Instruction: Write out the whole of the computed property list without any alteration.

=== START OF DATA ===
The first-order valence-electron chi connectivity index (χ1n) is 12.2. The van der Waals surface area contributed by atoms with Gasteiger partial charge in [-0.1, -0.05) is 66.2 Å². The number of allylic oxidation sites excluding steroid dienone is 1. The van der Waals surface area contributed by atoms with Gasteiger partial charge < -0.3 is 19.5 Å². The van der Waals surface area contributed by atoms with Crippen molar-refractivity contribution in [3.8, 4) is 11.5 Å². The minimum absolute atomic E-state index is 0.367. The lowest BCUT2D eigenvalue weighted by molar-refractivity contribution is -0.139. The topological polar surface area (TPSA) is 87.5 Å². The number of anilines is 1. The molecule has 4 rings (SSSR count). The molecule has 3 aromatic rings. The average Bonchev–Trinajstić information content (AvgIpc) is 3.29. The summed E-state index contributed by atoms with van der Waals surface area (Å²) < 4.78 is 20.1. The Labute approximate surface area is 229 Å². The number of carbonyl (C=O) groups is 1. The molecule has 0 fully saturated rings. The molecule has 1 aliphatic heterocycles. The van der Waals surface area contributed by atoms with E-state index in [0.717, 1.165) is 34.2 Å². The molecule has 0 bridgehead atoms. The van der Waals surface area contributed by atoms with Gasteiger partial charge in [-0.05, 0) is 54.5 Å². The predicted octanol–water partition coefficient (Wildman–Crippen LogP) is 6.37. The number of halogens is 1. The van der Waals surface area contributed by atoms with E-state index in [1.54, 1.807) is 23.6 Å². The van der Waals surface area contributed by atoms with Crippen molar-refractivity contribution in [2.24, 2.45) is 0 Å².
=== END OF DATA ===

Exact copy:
The first-order valence-electron chi connectivity index (χ1n) is 12.2. The van der Waals surface area contributed by atoms with Gasteiger partial charge in [-0.1, -0.05) is 66.2 Å². The number of allylic oxidation sites excluding steroid dienone is 1. The van der Waals surface area contributed by atoms with Gasteiger partial charge < -0.3 is 19.5 Å². The van der Waals surface area contributed by atoms with Crippen molar-refractivity contribution in [3.8, 4) is 11.5 Å². The minimum absolute atomic E-state index is 0.367. The lowest BCUT2D eigenvalue weighted by molar-refractivity contribution is -0.139. The topological polar surface area (TPSA) is 87.5 Å². The number of anilines is 1. The molecule has 4 rings (SSSR count). The molecule has 3 aromatic rings. The average Bonchev–Trinajstić information content (AvgIpc) is 3.29. The summed E-state index contributed by atoms with van der Waals surface area (Å²) < 4.78 is 20.1. The Labute approximate surface area is 229 Å². The number of carbonyl (C=O) groups is 1. The molecule has 0 fully saturated rings. The molecule has 1 aliphatic heterocycles. The van der Waals surface area contributed by atoms with E-state index in [0.717, 1.165) is 34.2 Å². The molecule has 0 bridgehead atoms. The van der Waals surface area contributed by atoms with Gasteiger partial charge in [-0.05, 0) is 54.5 Å². The predicted octanol–water partition coefficient (Wildman–Crippen LogP) is 6.37. The number of halogens is 1. The van der Waals surface area contributed by atoms with E-state index in [1.54, 1.807) is 23.6 Å². The van der Waals surface area contributed by atoms with Crippen molar-refractivity contribution in [2.24, 2.45) is 0 Å².